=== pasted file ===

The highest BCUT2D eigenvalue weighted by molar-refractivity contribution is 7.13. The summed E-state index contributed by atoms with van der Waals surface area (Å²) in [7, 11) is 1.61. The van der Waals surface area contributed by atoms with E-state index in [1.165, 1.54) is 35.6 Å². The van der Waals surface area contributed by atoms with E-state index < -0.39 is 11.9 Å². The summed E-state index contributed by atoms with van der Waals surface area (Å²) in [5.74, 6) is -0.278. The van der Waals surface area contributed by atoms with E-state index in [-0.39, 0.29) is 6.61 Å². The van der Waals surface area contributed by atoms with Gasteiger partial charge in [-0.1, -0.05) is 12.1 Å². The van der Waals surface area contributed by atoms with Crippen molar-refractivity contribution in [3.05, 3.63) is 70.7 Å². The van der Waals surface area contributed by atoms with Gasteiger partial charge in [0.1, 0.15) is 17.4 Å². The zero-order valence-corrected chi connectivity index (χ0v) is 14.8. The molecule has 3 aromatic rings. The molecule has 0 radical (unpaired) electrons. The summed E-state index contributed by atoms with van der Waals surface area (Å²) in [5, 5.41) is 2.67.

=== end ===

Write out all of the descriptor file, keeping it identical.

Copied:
The highest BCUT2D eigenvalue weighted by molar-refractivity contribution is 7.13. The summed E-state index contributed by atoms with van der Waals surface area (Å²) in [7, 11) is 1.61. The van der Waals surface area contributed by atoms with E-state index in [1.165, 1.54) is 35.6 Å². The van der Waals surface area contributed by atoms with E-state index < -0.39 is 11.9 Å². The summed E-state index contributed by atoms with van der Waals surface area (Å²) in [5.74, 6) is -0.278. The van der Waals surface area contributed by atoms with E-state index in [-0.39, 0.29) is 6.61 Å². The van der Waals surface area contributed by atoms with Gasteiger partial charge in [-0.1, -0.05) is 12.1 Å². The van der Waals surface area contributed by atoms with Crippen molar-refractivity contribution in [3.05, 3.63) is 70.7 Å². The van der Waals surface area contributed by atoms with Gasteiger partial charge in [0.1, 0.15) is 17.4 Å². The zero-order valence-corrected chi connectivity index (χ0v) is 14.8. The molecule has 3 aromatic rings. The molecule has 0 radical (unpaired) electrons. The summed E-state index contributed by atoms with van der Waals surface area (Å²) in [5, 5.41) is 2.67.